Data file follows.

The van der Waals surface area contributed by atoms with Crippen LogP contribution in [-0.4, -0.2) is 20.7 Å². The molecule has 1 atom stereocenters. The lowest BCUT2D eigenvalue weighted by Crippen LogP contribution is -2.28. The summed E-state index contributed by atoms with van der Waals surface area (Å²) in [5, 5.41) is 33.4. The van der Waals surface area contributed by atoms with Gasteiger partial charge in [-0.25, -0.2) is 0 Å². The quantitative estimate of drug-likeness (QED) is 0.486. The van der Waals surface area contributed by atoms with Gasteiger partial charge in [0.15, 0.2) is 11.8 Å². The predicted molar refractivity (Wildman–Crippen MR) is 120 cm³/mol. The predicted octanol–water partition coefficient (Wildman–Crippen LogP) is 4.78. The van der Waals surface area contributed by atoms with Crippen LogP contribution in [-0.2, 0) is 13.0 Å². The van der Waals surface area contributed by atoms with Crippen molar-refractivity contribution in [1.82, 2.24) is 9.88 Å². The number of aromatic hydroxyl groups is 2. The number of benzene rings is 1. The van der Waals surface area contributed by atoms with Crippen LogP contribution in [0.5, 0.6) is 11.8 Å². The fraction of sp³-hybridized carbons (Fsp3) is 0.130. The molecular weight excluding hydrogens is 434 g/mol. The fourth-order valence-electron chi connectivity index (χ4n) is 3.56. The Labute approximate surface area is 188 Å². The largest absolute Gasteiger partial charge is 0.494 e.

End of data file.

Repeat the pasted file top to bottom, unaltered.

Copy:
The van der Waals surface area contributed by atoms with Crippen LogP contribution in [-0.4, -0.2) is 20.7 Å². The molecule has 1 atom stereocenters. The lowest BCUT2D eigenvalue weighted by Crippen LogP contribution is -2.28. The summed E-state index contributed by atoms with van der Waals surface area (Å²) in [5, 5.41) is 33.4. The van der Waals surface area contributed by atoms with Gasteiger partial charge in [-0.25, -0.2) is 0 Å². The quantitative estimate of drug-likeness (QED) is 0.486. The van der Waals surface area contributed by atoms with Gasteiger partial charge in [0.15, 0.2) is 11.8 Å². The predicted molar refractivity (Wildman–Crippen MR) is 120 cm³/mol. The predicted octanol–water partition coefficient (Wildman–Crippen LogP) is 4.78. The van der Waals surface area contributed by atoms with Crippen LogP contribution in [-0.2, 0) is 13.0 Å². The van der Waals surface area contributed by atoms with Crippen molar-refractivity contribution in [1.82, 2.24) is 9.88 Å². The number of aromatic hydroxyl groups is 2. The number of benzene rings is 1. The van der Waals surface area contributed by atoms with Crippen LogP contribution in [0.5, 0.6) is 11.8 Å². The fraction of sp³-hybridized carbons (Fsp3) is 0.130. The molecular weight excluding hydrogens is 434 g/mol. The fourth-order valence-electron chi connectivity index (χ4n) is 3.56. The Labute approximate surface area is 188 Å². The largest absolute Gasteiger partial charge is 0.494 e.